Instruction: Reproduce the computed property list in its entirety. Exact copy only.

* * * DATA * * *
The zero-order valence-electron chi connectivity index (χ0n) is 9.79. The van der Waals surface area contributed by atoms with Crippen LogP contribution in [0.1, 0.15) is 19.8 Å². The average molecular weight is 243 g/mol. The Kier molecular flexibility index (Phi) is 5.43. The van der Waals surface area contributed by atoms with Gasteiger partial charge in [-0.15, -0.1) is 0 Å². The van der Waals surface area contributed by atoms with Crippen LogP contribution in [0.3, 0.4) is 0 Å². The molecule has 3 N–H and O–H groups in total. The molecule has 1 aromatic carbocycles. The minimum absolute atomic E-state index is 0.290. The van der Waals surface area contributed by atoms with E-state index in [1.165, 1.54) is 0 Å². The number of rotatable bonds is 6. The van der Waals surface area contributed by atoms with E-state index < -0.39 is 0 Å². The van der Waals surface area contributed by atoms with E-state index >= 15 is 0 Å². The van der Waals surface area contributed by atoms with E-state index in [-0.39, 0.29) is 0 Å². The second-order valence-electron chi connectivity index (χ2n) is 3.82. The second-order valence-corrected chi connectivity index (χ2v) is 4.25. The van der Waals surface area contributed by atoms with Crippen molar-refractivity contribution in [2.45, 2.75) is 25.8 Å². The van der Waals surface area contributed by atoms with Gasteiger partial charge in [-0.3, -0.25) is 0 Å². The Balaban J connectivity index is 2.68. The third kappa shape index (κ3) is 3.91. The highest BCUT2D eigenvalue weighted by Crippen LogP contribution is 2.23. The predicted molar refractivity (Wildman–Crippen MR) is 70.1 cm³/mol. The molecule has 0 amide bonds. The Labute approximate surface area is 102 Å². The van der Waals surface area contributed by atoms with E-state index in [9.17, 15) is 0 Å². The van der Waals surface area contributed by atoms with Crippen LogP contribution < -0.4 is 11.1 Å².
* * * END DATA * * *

The zero-order valence-electron chi connectivity index (χ0n) is 9.79. The van der Waals surface area contributed by atoms with Crippen LogP contribution in [0.1, 0.15) is 19.8 Å². The average molecular weight is 243 g/mol. The Kier molecular flexibility index (Phi) is 5.43. The van der Waals surface area contributed by atoms with Gasteiger partial charge in [-0.15, -0.1) is 0 Å². The van der Waals surface area contributed by atoms with Crippen LogP contribution in [0.3, 0.4) is 0 Å². The molecule has 3 N–H and O–H groups in total. The molecule has 1 aromatic carbocycles. The minimum absolute atomic E-state index is 0.290. The van der Waals surface area contributed by atoms with E-state index in [1.165, 1.54) is 0 Å². The number of rotatable bonds is 6. The van der Waals surface area contributed by atoms with E-state index < -0.39 is 0 Å². The van der Waals surface area contributed by atoms with E-state index >= 15 is 0 Å². The van der Waals surface area contributed by atoms with E-state index in [-0.39, 0.29) is 0 Å². The second-order valence-electron chi connectivity index (χ2n) is 3.82. The second-order valence-corrected chi connectivity index (χ2v) is 4.25. The van der Waals surface area contributed by atoms with Crippen molar-refractivity contribution in [2.45, 2.75) is 25.8 Å². The van der Waals surface area contributed by atoms with Gasteiger partial charge in [-0.3, -0.25) is 0 Å². The Balaban J connectivity index is 2.68. The third kappa shape index (κ3) is 3.91. The highest BCUT2D eigenvalue weighted by Crippen LogP contribution is 2.23. The predicted molar refractivity (Wildman–Crippen MR) is 70.1 cm³/mol. The molecule has 0 amide bonds. The Labute approximate surface area is 102 Å². The van der Waals surface area contributed by atoms with E-state index in [9.17, 15) is 0 Å². The van der Waals surface area contributed by atoms with Crippen LogP contribution < -0.4 is 11.1 Å².